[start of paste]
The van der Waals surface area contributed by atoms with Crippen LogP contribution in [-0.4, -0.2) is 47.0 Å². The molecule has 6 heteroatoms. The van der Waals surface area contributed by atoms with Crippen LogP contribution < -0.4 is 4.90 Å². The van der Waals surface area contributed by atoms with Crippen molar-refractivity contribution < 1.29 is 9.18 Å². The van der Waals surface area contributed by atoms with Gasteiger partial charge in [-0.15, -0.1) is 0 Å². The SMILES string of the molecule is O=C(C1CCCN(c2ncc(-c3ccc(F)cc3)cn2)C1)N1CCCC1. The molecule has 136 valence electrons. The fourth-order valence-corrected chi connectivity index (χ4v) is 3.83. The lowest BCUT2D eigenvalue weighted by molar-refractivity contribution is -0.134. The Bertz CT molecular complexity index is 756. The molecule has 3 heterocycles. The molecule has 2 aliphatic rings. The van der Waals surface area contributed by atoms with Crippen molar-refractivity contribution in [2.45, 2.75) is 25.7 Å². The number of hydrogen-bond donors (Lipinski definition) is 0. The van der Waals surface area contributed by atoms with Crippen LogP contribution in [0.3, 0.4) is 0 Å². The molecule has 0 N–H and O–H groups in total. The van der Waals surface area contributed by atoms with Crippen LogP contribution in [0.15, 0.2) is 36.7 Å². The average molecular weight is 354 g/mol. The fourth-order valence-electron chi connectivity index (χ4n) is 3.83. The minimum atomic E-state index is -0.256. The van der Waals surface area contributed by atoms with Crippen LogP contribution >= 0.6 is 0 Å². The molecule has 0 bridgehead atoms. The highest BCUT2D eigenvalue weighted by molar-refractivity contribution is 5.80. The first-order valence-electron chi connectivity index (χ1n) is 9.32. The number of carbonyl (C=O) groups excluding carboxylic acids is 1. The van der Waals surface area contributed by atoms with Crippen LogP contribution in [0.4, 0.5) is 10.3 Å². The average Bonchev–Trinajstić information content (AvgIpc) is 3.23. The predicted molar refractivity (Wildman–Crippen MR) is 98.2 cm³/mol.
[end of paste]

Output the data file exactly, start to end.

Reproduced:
The van der Waals surface area contributed by atoms with Crippen LogP contribution in [-0.4, -0.2) is 47.0 Å². The molecule has 6 heteroatoms. The van der Waals surface area contributed by atoms with Crippen LogP contribution < -0.4 is 4.90 Å². The van der Waals surface area contributed by atoms with Crippen molar-refractivity contribution < 1.29 is 9.18 Å². The van der Waals surface area contributed by atoms with Gasteiger partial charge in [-0.15, -0.1) is 0 Å². The SMILES string of the molecule is O=C(C1CCCN(c2ncc(-c3ccc(F)cc3)cn2)C1)N1CCCC1. The molecule has 136 valence electrons. The fourth-order valence-corrected chi connectivity index (χ4v) is 3.83. The lowest BCUT2D eigenvalue weighted by molar-refractivity contribution is -0.134. The Bertz CT molecular complexity index is 756. The molecule has 3 heterocycles. The molecule has 2 aliphatic rings. The van der Waals surface area contributed by atoms with Crippen molar-refractivity contribution in [2.45, 2.75) is 25.7 Å². The number of hydrogen-bond donors (Lipinski definition) is 0. The van der Waals surface area contributed by atoms with Crippen LogP contribution in [0.3, 0.4) is 0 Å². The molecule has 0 N–H and O–H groups in total. The van der Waals surface area contributed by atoms with Crippen LogP contribution in [0.15, 0.2) is 36.7 Å². The average molecular weight is 354 g/mol. The fourth-order valence-electron chi connectivity index (χ4n) is 3.83. The minimum atomic E-state index is -0.256. The van der Waals surface area contributed by atoms with Crippen LogP contribution >= 0.6 is 0 Å². The molecule has 0 bridgehead atoms. The highest BCUT2D eigenvalue weighted by molar-refractivity contribution is 5.80. The first-order valence-electron chi connectivity index (χ1n) is 9.32. The number of carbonyl (C=O) groups excluding carboxylic acids is 1. The van der Waals surface area contributed by atoms with Crippen LogP contribution in [0.4, 0.5) is 10.3 Å². The average Bonchev–Trinajstić information content (AvgIpc) is 3.23. The predicted molar refractivity (Wildman–Crippen MR) is 98.2 cm³/mol.